Stonechats in the New Forest

In which I listen to Stonechats and read some poetry

In last week’s post, I completed a walk, accompanied most of the way by Joan Begbie and her dogs (Bill, a white bull terrier, and Mr. Bundy, a diminutive griffon) by tramping enjoyably back to my car across Ocknell Plain.

As anyone who walks across the heathlands of the New Forest will know, such walks are always, especially in summer, joined by Stonechats in abundance, perching on top of gorse bushes or thorns, their chic – chic – chic call unmistakeable. Two stones rubbing together: that’s what their call is meant to sound like, and I suppose it does, though two stones rasping together would make my teeth hurt, whereas a Stonechat chuntering makes me smile. 

You tend to hear them before you see them, but look carefully, and the source of the call will be bustling and fluttering nearby, before the bird flits off to the next bush, and the next, and the next…

Anyway, I’ve been away from the New Forest this week so, as I’ve been listening to Stonechats a lot on walks recently, I thought I’d leave you with Joan Begbie’s brilliant and comical description of them in Walking in the New Forest. She clearly liked them.

Stonechats, exquisite little fellows like clerical red-breasts with their round white collars and dark jackets, were jigging up and down on the unsteadiest of gorse tops and chit-chatting away at us for all they were worth…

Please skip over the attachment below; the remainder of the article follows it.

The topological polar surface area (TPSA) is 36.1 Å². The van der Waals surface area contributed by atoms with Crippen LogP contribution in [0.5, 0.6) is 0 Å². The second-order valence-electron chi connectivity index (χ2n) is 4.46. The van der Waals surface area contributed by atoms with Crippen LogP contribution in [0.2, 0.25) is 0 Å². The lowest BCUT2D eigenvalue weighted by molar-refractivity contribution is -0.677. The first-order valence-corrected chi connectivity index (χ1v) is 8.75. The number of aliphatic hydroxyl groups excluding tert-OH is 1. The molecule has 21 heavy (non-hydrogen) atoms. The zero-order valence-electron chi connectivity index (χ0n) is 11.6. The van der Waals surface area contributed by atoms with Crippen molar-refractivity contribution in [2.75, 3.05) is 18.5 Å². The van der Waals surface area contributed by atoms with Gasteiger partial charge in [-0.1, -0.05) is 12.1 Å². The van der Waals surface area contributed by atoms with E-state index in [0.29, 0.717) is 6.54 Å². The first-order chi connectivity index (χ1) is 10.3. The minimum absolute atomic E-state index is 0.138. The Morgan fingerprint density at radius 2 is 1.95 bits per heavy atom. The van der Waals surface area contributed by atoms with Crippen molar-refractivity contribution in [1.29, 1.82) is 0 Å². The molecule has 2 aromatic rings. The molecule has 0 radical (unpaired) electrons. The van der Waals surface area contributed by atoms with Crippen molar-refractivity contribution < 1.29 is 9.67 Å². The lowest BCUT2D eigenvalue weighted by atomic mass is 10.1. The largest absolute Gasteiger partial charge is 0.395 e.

Joan Begbie, Walking in the New Forest, 1934

Incidentally, I recently found a wonderful poem about Stonechats by the Scottish poet Norman MacCaig, Stonechat on Cul Beg, published in 1975. Here’s a quotation from it, and I recommend you read the whole poem (it’s not very long) if you, too, like Stonechats.

A flint-on-flint ticking – and there he is,
Trim and dandy – in square miles of bracken
And bogs and boulders a tiny work of art,
Bright as an illumination on a monkish parchment.

Norman MacCaig, Stonechat on Cul Beg, 1975

Joan would have liked Norman MacCaig’s poem, written at the other end of the country and a few decades after Joan wrote her book, but about the same familiar, charming little heathland bird.

A female Stonechat. Females are less flamboyant in colouring than the male (see the photo of the male at the top of this post), especially in winter.

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